China is stagnating in its ‘trapped transition’ – Minxin Pei
From the Financial Times, via A Glimpse of the World blog (link):
Anomalies abound when we think about China’s economic transition. How, for example, has it achieved record-beating growth while lagging badly on institutional reforms? Although an initial pioneer in embracing market reforms, China today has fallen behind most former Soviet bloc countries, its large developing country peers (Mexico, Brazil and India) and most of its east Asian neighbours in terms of privatisation, regulation and the rule of law.
China’s movement towards democracy is even more disheartening. Since its transition began in 1979, per capita income has increased 10 times and foreign trade has exploded from $20bn in 1978 to $1,000bn in 2005; but growth and globalisation have not brought democracy. Instead of liberalising the political system, the ruling Communist party has vowed never to adopt “western-style” democracy. Even as China enters the information age, Beijing is busy closing outspoken newspapers, jailing dissidents and coercing Google and Yahoo to help police the internet.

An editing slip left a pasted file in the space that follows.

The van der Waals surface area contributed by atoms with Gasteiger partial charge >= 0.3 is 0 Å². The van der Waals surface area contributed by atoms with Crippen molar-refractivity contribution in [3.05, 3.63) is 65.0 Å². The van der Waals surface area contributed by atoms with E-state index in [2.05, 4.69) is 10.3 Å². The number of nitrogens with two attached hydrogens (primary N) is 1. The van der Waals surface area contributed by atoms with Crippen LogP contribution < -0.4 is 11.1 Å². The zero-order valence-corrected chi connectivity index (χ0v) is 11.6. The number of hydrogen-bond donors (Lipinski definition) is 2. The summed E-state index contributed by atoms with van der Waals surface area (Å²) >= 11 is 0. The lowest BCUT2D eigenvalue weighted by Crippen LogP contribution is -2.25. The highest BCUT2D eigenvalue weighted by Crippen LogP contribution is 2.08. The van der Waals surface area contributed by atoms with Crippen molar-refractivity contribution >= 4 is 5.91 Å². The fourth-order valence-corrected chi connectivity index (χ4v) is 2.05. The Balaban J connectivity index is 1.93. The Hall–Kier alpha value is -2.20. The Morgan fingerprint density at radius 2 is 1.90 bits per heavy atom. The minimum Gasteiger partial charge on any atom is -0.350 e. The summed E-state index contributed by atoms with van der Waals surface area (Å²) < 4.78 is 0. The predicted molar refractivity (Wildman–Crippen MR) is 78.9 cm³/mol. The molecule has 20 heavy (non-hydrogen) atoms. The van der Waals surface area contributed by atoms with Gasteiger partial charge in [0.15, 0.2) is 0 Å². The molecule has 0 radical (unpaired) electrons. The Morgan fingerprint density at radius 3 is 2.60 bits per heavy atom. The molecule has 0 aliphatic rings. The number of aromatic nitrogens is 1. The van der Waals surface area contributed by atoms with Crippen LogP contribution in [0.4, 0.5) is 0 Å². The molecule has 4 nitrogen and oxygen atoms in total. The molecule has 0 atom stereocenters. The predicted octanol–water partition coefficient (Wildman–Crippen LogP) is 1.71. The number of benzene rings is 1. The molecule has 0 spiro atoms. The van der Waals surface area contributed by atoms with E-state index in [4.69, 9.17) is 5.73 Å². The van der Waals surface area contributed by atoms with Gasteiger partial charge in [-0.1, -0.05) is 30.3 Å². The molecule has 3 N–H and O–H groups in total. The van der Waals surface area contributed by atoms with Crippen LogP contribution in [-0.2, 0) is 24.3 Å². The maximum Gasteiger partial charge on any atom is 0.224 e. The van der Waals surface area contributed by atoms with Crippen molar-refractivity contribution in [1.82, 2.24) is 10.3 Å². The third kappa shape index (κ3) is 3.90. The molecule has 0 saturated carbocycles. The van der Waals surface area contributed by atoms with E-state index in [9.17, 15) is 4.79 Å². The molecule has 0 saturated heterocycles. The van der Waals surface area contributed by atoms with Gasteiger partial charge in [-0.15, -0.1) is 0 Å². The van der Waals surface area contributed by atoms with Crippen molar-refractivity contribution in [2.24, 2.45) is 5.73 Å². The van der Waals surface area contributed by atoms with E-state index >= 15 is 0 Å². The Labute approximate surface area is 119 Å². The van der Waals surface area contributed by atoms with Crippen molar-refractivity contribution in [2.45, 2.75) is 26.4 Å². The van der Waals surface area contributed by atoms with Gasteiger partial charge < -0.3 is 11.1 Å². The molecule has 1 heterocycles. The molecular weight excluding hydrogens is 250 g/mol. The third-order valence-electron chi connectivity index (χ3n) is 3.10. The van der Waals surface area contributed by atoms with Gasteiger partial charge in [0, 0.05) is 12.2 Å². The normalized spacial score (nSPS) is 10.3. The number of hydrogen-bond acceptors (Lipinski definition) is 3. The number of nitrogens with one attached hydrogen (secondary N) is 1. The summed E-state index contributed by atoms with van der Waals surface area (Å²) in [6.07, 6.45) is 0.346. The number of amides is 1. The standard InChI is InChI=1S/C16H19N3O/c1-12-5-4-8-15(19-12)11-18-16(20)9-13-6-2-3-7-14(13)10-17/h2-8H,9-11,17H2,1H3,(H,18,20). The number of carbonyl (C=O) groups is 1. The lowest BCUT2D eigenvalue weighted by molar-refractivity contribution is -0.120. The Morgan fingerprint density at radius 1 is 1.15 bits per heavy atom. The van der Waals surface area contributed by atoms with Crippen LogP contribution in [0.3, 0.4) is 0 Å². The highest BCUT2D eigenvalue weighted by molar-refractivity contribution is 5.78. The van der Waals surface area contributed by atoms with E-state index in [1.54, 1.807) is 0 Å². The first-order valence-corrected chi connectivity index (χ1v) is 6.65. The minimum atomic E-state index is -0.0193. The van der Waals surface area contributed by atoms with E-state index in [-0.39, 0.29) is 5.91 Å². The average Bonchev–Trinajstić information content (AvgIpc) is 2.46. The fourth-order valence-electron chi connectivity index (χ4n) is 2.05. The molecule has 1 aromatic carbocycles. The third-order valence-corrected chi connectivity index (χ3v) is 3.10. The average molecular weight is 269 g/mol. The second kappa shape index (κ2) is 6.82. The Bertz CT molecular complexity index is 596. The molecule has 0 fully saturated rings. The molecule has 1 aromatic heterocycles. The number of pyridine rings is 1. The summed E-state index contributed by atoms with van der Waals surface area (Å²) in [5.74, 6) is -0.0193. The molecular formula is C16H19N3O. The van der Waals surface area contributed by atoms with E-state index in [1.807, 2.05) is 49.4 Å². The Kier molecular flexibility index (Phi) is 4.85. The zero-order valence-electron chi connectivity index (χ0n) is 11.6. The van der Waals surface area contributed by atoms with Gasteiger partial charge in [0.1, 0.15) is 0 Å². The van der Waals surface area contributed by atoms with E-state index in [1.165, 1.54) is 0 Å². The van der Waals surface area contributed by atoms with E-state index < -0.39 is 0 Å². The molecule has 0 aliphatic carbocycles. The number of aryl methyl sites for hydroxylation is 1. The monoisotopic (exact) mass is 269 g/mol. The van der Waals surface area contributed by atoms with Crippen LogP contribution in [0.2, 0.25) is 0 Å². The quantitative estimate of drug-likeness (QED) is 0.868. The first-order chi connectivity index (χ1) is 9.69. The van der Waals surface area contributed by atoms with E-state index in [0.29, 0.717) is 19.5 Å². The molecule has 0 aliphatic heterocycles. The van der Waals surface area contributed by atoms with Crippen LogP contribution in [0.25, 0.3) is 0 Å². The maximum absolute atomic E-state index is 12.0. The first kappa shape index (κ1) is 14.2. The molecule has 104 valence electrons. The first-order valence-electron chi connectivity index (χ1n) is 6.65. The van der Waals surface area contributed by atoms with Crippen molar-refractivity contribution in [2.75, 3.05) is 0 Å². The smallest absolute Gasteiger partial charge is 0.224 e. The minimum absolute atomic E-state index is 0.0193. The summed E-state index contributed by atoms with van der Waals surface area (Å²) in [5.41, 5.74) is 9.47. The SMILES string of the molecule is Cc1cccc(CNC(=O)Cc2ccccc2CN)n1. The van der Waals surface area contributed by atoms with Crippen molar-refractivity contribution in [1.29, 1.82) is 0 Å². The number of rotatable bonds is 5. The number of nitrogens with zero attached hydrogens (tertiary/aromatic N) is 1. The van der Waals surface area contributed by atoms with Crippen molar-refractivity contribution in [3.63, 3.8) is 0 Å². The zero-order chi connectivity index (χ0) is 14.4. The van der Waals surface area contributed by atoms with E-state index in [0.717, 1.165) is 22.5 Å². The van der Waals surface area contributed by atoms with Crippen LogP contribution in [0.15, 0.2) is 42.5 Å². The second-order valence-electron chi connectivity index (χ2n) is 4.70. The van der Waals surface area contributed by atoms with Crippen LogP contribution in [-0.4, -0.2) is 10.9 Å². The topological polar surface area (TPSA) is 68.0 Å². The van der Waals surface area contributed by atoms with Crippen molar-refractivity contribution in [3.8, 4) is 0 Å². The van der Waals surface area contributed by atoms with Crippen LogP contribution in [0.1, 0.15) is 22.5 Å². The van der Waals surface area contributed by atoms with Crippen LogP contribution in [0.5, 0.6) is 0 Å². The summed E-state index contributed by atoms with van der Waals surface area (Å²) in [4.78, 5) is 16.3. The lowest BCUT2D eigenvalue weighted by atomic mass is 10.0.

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…… China has fallen into this transition trap largely because the political momentum that launched its economic reform has dissipated. Nearly 30 years ago, awakened by the Cultural Revolution nightmare, both the elites and the public rallied behind Deng Xiaoping’s “second revolution”. Today, those horrific memories have faded. The party, no longer imperilled, is smug and complacent. The broad political coalition that propelled the transition in the 1980s has crumbled. With rising inequality, endemic corruption and unrelenting authoritarian rule, segments of society have become disenchanted with the regime and its policies. Without a national reformist ethos or visionary reformers, China seems to be on a Long March to nowhere. China’s continuing economic growth merely vindicates the current policies and disproves the need for change, perpetuating the trap. Riding this momentum, the party may muddle along for some time but it is hard to imagine that China can evolve into a market! democracy without a cataclysmic mid-course correction.